Suicide Bomber Detonates Near U.S. Consulate in Saudi Arabia; Suspected Fireworks Blast in New York’s Central Park Injures Tourist
Reports: Bomber kills self, wounds 2 guards near Jiddah consulate (AP)
Possible fireworks blast severs man’s foot in Manhattan’s Central Park. (NYDN)
Close election leaves Australia with parliamentary deadlock. (Reuters)
Oscar-winning ‘Deer Hunter’ director Michael Cimino dies. (THR)
Dozens dead after flash floods hit northern Pakistan. (Al Jazeera)
Garrison Keillor ends 42-years as ‘A Prairie Home Companion’ host. (USA Today)
He said he was just a witness. But Romanian-born Elie Wiesel, who died Saturday in his Manhattan home, did much more than experience the horrors of Auschwitz and Buchenwald as a Jewish teenager. He campaigned tirelessly to assure mankind would never forget the Holocaust while advocating for victims of persecution everywhere. Wiesel authored several dozen books, including the 1960 death camp memoir Night, and in 1986 won the Nobel Peace Prize, in part for believing that “the forces fighting evil in the world can be victorious.”
Suki Kim’s not going to take it. She went undercover as an English teacher in the Hermit Kingdom for her best-selling Without You, There Is No Us: My Time With the Sons of North Korea’s Elite. But publishers labeled the book a “memoir” to win more readers — and just like that, her years of dangerous work were dismissed. The genre, she writes, led to her reporting being questioned and ignored — and to her, it’s evidence that publishing and journalism’s racial and gender biases still need correcting.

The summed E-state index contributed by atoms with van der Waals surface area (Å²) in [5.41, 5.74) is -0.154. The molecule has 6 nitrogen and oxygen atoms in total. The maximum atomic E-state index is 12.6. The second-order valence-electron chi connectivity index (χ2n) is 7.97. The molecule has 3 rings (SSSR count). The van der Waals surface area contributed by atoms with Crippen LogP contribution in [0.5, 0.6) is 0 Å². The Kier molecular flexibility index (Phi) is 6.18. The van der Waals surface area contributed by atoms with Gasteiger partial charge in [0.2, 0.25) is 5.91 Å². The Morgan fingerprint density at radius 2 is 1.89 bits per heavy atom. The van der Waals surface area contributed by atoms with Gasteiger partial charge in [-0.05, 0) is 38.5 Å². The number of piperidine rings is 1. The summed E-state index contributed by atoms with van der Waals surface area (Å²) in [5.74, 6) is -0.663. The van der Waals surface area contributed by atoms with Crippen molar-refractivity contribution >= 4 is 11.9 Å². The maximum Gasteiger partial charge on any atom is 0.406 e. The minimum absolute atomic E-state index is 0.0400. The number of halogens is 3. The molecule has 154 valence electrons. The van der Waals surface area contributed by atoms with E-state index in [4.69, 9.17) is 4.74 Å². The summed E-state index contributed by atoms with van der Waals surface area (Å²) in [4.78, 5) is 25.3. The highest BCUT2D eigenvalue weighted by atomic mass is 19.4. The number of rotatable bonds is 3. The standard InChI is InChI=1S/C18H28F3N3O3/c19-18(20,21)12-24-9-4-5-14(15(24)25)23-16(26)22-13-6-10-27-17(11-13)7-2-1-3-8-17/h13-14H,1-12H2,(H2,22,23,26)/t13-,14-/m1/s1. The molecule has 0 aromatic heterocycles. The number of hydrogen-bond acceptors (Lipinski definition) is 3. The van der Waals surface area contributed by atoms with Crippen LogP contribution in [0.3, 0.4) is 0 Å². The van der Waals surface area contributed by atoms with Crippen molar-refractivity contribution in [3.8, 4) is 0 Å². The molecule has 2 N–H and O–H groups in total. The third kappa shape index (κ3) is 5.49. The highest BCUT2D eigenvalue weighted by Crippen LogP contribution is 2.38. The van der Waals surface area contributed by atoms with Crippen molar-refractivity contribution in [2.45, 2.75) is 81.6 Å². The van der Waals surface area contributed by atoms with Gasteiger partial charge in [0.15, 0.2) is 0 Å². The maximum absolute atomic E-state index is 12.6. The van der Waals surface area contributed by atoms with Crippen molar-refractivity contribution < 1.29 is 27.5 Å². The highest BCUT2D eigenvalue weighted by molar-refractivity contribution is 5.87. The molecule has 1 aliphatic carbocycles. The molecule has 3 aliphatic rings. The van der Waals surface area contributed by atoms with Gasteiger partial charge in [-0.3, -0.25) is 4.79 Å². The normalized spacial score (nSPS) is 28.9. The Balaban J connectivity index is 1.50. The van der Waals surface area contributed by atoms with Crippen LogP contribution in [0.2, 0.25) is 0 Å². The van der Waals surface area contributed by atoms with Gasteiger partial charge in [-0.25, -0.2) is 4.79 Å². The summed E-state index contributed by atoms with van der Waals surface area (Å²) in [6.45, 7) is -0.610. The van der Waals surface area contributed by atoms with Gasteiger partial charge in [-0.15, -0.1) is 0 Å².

Who wants to be sub-anything when it comes to trade? India’s exports have transformed the nation from a charity case to an economic force to be reckoned with. But its goods have largely been intellectual, like customer service or professional work, and now Prime Minister Narendra Modi is urging Indians to “Make in India.” Like its manufacturing behemoth frenemy China, the country’s starting to crank out durable goods like motor vehicles, and if Modi succeeds in doubling his ports’ shipping capacity by 2020, India could become an export continent unto itself.